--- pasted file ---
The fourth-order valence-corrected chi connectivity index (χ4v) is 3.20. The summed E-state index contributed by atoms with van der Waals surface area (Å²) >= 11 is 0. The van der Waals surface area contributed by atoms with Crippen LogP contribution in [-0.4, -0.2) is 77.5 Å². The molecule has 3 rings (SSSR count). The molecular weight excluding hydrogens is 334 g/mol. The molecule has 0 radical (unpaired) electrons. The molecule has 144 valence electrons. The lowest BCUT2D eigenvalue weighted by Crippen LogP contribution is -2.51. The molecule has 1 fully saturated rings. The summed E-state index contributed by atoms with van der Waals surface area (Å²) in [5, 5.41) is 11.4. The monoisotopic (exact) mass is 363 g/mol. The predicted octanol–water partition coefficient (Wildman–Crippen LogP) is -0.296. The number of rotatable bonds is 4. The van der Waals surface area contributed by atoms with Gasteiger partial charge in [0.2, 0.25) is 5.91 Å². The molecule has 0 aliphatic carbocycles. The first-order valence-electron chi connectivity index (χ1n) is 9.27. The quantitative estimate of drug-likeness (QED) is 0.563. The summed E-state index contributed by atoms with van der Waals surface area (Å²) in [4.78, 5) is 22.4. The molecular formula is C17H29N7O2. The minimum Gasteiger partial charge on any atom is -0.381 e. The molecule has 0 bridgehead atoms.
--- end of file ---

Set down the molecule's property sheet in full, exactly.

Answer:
The fourth-order valence-corrected chi connectivity index (χ4v) is 3.20. The summed E-state index contributed by atoms with van der Waals surface area (Å²) >= 11 is 0. The van der Waals surface area contributed by atoms with Crippen LogP contribution in [-0.4, -0.2) is 77.5 Å². The molecule has 3 rings (SSSR count). The molecular weight excluding hydrogens is 334 g/mol. The molecule has 0 radical (unpaired) electrons. The molecule has 144 valence electrons. The lowest BCUT2D eigenvalue weighted by Crippen LogP contribution is -2.51. The molecule has 1 fully saturated rings. The summed E-state index contributed by atoms with van der Waals surface area (Å²) in [5, 5.41) is 11.4. The monoisotopic (exact) mass is 363 g/mol. The predicted octanol–water partition coefficient (Wildman–Crippen LogP) is -0.296. The number of rotatable bonds is 4. The van der Waals surface area contributed by atoms with Gasteiger partial charge in [0.2, 0.25) is 5.91 Å². The molecule has 0 aliphatic carbocycles. The first-order valence-electron chi connectivity index (χ1n) is 9.27. The quantitative estimate of drug-likeness (QED) is 0.563. The summed E-state index contributed by atoms with van der Waals surface area (Å²) in [4.78, 5) is 22.4. The molecular formula is C17H29N7O2. The minimum Gasteiger partial charge on any atom is -0.381 e. The molecule has 0 bridgehead atoms.